this along with other happenings has lead me to this feeling.

I thank you all for your help

Some players don't trust NPCs no matter what. The betrayer NPC is a bit of a trope. The rogue/assassin buddies who attack when the NPC betrays them is a bit of a trope too.

I suggest changing one important detail like where a nice pice of treasure is hidden or when an important boss will be or how the boss will act. If he seems to have foreknowledge then you have that talk with him.


I'd usually have a bit of skepticism for something like this but, he knew where to move. So much so that he was able to advise others. Just whatever you do almost anything is better than passive aggressive (rocks fall), even just uninviting him is better than trying to "get even". When I feel somebody is cheating, and I have reasonable cause to believe so, I let my players handle it more often then not. The GM might be the Supreme authority of the table, but even a supreme authority still has advisers.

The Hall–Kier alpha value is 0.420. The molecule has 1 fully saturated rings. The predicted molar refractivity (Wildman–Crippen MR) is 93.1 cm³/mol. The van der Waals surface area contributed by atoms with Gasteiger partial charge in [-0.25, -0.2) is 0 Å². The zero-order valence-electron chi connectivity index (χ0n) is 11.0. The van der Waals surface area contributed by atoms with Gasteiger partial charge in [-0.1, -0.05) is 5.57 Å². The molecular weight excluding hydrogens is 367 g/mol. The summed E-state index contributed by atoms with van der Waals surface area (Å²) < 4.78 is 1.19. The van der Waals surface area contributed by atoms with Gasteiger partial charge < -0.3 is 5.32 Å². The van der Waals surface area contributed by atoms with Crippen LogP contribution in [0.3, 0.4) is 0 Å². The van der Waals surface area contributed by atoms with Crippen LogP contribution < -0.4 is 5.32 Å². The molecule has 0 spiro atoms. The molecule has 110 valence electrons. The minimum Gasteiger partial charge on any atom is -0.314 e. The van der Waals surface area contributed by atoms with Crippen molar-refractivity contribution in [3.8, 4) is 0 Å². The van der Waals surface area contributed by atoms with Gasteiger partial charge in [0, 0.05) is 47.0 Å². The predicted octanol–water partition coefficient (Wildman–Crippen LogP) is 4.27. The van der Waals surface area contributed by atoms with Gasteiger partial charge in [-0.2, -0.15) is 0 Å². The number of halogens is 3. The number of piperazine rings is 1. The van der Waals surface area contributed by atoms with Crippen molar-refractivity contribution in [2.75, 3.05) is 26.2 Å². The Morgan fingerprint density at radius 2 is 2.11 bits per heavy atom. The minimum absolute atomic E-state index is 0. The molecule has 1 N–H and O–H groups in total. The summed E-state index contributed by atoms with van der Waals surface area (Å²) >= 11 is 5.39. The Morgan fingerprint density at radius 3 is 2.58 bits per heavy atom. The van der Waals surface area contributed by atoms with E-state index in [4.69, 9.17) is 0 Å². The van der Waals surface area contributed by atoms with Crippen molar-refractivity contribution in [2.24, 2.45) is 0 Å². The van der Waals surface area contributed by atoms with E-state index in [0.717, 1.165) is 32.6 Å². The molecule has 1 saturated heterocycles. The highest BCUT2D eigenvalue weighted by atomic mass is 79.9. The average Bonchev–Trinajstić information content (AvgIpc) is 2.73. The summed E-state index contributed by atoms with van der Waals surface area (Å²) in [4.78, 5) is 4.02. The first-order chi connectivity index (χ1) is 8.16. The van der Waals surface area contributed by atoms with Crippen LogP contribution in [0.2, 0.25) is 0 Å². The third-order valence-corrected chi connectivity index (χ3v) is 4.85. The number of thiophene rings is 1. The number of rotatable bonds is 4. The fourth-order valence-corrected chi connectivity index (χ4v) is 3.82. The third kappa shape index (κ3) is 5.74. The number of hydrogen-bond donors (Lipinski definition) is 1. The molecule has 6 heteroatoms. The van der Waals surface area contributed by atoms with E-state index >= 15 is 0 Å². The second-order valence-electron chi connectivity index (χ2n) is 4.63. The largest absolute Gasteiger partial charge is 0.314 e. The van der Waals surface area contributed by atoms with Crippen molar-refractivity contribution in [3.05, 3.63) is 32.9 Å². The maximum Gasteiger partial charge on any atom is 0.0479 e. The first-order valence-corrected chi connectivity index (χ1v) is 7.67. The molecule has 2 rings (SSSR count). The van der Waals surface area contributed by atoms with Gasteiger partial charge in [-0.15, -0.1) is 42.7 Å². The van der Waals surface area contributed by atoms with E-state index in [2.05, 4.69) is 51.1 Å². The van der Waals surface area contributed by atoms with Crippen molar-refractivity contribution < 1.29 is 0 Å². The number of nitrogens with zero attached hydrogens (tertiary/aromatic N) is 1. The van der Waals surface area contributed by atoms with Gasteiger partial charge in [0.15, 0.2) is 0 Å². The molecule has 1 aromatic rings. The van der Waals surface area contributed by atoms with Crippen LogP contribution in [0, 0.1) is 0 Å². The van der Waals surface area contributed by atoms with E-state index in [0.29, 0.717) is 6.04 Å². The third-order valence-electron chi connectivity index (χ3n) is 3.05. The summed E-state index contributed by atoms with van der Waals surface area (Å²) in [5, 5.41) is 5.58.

Grand Lodge

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Make him do the walk of the thousand d4's while the other players pummel and flail at him with dice bags

Scarab Sages

Pathfinder Battles Case Subscriber; Pathfinder Card Game, Companion, Maps, Starfinder Adventure Path, Starfinder Maps, Starfinder Roleplaying Game, Starfinder Society Subscriber; Pathfinder Roleplaying Game Charter Superscriber

I would not play with someone who read ahead. I have a player who read the Heart of the Jungle book when we were getting ready to play Serpent Skull and even though it is not the adventure - it has been annoying the whole adventure path. He knows more than he should and it comes out from time to time.


Pathfinder Companion Subscriber
Mabven the OP healer wrote:

How are you sure he read ahead? I just finished as a player in a module that had a double-cross from an npc, and honestly, I knew it was going to happen the minute we met her. The moment we jointly killed the enemy we teamed up to defeat, I got behind cover, knowing she was going to unleash hell-from-above on me.